I like Microsoft’s Azure Online Backup. I used to host and sell online backup solutions, and the biggest factor in selling those services was the price per GB per month. That’s where Azure Online Backup excels because the price is excellent for the native service, and it’s better again if you use the raw storage with a supporting third-party backup solution. But Azure Online Backup is playing catchup. It is light on features and product support. However, Microsoft is listening and changes are being made.
The “new Microsoft” takes feedback very seriously. Microsoft measures and acts on feedback, where they deem appropriate. Thanks to Azure being a cloud and new development practices, change can happen in Azure very quickly. This makes Microsoft’s public cloud very customer friendly. But what is the right way to give that feedback? Honestly, the wrong way is to corner a Microsoft employee from a local subsidiary. Your comments probably won’t get to the right people. You need that feedback to be visible by the decision makers and to be measured — how otherwise will those decision makers know if your scenario is important enough to move up the stack rank of requests?
Microsoft makes it easy. Open your favorite search engine, and search for “Azure X feedback” where X is a feature name. For example, there is the Azure general feedback site, and forums for virtual machines, and backup. There you can search and vote for existing ideas, add comments, and post your own unique ideas.
My tip is to expand on the scenario. It’s one thing to say “make X possible.” That does nothing for the program managers that will decide on the fate of your feature request. Instead, offer a scenario to explain why X is necessary and how it will benefit lots of people. A scenario is how you get the attention of a Microsoft program manager.
In my day job I have been promoting Azure Online Backup to Microsoft partners in Ireland since September, and I’ve answered quite a few questions about the capabilities of Microsoft’s cloud backup service. My answers to some of those questions has changed ‘no’ to ‘yes’ thanks to KB3033974.
Imagine that you work for a company that has a large repository of data that must be backed up online. You do the math, and you find that it will take one month to do the first copy. That’s a bit crazy. You might already have enough bandwidth for daily requirements (incremental backups), so putting in a new connection just for the first full backup is crazy. That’s why I was asked at every meeting or event if Microsoft had an out-of-band method for securely transferring the first backup to Azure. As of today, Microsoft does offer the ability to do the first backup to disk, send that via secure courier to Microsoft, and then continue with online incremental backups.
Data retention is a big issue for some. Azure Online Backup increased to 120 supported recovery points (versions retained) last August. This was great news for most customers, as they could keep 120 x daily backups in the cloud.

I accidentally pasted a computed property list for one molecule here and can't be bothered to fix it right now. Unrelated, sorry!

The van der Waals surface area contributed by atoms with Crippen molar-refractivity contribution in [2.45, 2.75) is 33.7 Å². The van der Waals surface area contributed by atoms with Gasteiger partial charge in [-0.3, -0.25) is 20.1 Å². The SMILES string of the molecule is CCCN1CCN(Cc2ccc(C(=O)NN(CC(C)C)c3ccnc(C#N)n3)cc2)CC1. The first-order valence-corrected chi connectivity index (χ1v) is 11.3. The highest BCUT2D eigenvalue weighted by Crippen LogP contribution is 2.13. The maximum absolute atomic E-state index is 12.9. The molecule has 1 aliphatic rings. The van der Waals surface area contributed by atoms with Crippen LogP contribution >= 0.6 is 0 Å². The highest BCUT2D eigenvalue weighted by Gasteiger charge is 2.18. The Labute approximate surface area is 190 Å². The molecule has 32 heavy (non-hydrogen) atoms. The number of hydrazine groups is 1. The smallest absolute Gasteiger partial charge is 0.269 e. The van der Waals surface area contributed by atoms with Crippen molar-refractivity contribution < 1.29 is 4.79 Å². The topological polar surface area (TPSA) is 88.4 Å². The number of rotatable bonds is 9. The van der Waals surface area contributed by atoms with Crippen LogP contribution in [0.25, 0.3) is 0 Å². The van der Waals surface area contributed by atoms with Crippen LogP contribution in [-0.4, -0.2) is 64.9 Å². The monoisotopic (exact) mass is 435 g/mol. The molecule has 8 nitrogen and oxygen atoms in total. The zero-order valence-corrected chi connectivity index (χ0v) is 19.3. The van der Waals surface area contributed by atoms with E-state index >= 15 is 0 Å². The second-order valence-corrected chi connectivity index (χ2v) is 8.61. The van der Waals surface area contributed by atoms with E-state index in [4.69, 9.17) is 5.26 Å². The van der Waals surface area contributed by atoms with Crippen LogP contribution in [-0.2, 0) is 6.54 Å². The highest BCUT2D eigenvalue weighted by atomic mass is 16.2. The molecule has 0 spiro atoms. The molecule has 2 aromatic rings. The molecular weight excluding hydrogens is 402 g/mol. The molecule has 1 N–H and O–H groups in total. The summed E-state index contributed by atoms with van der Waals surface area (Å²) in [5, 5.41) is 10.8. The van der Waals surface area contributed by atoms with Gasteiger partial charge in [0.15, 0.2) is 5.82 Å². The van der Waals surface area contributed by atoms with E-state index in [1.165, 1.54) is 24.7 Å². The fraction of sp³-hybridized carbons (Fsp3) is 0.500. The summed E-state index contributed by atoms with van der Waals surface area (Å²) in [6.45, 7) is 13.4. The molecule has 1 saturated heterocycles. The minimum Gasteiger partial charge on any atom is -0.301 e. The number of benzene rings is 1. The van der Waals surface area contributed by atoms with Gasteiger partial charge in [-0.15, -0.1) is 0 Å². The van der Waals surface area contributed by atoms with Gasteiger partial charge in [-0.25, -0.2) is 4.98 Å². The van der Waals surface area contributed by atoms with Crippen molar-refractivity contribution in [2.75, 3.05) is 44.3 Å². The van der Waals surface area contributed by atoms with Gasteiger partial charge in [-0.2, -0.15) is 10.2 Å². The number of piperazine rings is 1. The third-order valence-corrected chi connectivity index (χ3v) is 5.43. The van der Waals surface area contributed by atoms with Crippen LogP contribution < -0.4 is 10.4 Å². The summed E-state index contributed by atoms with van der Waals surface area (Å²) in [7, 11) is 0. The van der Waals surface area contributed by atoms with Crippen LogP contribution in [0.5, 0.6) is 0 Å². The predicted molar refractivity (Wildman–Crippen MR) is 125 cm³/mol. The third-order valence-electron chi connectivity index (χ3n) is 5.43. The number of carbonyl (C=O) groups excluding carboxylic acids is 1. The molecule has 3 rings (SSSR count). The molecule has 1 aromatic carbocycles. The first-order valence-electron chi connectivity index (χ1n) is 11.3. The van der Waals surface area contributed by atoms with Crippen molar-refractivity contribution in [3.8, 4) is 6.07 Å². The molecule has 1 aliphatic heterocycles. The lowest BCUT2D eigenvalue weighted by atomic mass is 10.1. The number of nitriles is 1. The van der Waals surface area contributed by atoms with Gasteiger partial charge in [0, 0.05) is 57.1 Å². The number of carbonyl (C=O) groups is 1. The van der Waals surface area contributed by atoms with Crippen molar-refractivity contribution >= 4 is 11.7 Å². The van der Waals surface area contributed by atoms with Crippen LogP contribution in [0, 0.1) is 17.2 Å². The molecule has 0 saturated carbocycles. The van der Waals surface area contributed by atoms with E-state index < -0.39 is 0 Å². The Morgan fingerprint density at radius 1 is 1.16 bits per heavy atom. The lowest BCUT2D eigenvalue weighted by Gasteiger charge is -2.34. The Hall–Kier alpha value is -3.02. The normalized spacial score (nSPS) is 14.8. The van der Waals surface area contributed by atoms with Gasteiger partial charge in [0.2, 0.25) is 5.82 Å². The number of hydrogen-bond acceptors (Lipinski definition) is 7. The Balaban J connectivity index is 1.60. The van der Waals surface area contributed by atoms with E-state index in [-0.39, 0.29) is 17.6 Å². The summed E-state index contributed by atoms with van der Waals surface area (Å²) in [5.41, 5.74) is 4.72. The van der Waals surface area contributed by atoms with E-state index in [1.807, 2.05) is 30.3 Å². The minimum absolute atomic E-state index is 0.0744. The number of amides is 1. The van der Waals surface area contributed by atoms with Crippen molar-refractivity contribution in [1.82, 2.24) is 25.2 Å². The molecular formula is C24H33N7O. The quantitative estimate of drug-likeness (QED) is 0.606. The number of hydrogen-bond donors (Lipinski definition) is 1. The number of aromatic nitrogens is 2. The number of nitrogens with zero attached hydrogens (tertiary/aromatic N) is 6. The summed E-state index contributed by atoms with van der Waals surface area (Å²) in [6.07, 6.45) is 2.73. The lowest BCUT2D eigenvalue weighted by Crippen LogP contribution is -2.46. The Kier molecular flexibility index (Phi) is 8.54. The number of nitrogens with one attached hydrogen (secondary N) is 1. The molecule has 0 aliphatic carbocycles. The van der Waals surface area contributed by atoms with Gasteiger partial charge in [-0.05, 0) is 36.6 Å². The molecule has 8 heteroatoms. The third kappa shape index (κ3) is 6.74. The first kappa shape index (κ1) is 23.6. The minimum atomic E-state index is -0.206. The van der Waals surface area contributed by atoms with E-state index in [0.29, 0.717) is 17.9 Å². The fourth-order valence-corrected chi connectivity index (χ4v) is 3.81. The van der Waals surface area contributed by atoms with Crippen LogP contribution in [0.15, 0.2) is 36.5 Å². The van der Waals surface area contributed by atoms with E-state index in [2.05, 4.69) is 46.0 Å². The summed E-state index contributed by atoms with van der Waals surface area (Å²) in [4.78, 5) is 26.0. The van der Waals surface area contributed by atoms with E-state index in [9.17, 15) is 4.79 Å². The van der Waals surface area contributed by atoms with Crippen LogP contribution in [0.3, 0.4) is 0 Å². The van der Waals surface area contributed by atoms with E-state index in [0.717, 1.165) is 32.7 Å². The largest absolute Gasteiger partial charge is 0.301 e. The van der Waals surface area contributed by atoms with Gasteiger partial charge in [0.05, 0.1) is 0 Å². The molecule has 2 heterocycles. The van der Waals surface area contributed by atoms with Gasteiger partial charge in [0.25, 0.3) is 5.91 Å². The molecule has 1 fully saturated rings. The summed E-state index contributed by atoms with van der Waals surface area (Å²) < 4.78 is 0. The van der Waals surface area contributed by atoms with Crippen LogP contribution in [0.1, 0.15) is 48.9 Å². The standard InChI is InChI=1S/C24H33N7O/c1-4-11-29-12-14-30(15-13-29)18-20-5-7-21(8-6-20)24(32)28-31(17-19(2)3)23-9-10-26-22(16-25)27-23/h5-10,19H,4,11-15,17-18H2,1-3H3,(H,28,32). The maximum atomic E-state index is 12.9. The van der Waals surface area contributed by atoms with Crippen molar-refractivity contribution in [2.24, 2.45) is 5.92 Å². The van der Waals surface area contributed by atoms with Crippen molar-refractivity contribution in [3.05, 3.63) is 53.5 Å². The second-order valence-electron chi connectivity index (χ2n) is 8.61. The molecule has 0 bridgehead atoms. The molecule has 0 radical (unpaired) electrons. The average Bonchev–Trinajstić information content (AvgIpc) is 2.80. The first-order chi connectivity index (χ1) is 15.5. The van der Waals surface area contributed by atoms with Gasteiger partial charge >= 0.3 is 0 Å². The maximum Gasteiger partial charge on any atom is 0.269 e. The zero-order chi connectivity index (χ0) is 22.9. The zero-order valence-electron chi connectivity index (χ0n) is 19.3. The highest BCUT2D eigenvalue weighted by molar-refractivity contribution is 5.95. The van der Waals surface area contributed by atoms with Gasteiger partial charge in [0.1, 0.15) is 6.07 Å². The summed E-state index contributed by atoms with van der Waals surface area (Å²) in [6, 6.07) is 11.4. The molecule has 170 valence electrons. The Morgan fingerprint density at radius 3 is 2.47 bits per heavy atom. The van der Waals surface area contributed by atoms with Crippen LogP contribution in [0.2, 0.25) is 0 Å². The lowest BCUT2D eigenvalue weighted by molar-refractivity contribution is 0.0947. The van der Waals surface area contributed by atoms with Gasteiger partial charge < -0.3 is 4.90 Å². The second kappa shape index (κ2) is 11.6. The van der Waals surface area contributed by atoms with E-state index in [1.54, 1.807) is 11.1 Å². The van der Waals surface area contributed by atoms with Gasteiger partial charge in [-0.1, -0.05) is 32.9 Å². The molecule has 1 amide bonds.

But some said they wanted more. So Microsoft has increased the number of supported recovery points to 366.
A big vote getter on the feedback forums was the desire to set retention policies that retained data differently depending on how old it is.
With the latest update, customers can configure complex retention policies. Maybe they retain daily recovery points for short-term retention, and less frequent recovery points for long term retention. This offers the customer more granularity for restoring newer files and longer retention periods for older files with a maximum of 366 recovery points.
Before now, customers that used System Center Data Protection Manager (DPM) could only use Azure to backup Hyper-V virtual machines, SQL databases and files/folders. With DPM 2012 R2 UR5 and this update, they can now add SharePoint, Exchange, and Windows client backups to their Azure protection groups.
A new management pack for DPM grants System Center Operations Manager (SCOM) with greater reporting and the ability to create richer reports and dashboards. This should save operators quite a bit of time, as they should normally manage infrastructure by exception from the SCOM console, and they now can access information on DPM without logging into DPM consoles — particularly valuable for large installs, such as CPS that can feature quite a number of DPM servers.
These changes sound great. I have downloaded the published update and applied it in my test lab. And I found that you can only access these news features if you are starting with a blank slate. That means you’re either installing Azure Online Backup for the first time, or you remove any existing job and delete existing backups from that server. The latter is quite unfortunate, thus defeating the purpose of keeping more restore points! Microsoft needs to fix this.